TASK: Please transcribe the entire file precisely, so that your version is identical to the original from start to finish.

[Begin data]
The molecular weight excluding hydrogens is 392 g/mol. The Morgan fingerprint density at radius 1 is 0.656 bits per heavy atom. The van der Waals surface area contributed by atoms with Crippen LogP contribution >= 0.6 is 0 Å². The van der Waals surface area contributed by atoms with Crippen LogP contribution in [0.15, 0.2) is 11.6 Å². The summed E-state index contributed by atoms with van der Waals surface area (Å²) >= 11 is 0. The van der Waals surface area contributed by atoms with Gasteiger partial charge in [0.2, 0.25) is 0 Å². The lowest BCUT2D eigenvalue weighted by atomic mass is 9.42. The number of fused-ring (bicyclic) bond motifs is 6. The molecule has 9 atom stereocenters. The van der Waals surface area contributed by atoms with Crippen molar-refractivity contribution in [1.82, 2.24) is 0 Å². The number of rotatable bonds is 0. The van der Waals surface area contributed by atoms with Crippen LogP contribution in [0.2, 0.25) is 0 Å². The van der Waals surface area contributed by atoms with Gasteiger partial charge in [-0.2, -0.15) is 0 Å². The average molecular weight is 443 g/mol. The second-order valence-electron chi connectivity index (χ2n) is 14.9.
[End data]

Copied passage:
The molecular weight excluding hydrogens is 392 g/mol. The Morgan fingerprint density at radius 1 is 0.656 bits per heavy atom. The van der Waals surface area contributed by atoms with Crippen LogP contribution >= 0.6 is 0 Å². The van der Waals surface area contributed by atoms with Crippen LogP contribution in [0.15, 0.2) is 11.6 Å². The summed E-state index contributed by atoms with van der Waals surface area (Å²) >= 11 is 0. The van der Waals surface area contributed by atoms with Gasteiger partial charge in [0.2, 0.25) is 0 Å². The lowest BCUT2D eigenvalue weighted by atomic mass is 9.42. The number of fused-ring (bicyclic) bond motifs is 6. The molecule has 9 atom stereocenters. The van der Waals surface area contributed by atoms with Crippen molar-refractivity contribution in [1.82, 2.24) is 0 Å². The number of rotatable bonds is 0. The van der Waals surface area contributed by atoms with Crippen LogP contribution in [0.2, 0.25) is 0 Å². The van der Waals surface area contributed by atoms with Gasteiger partial charge in [-0.2, -0.15) is 0 Å². The average molecular weight is 443 g/mol. The second-order valence-electron chi connectivity index (χ2n) is 14.9.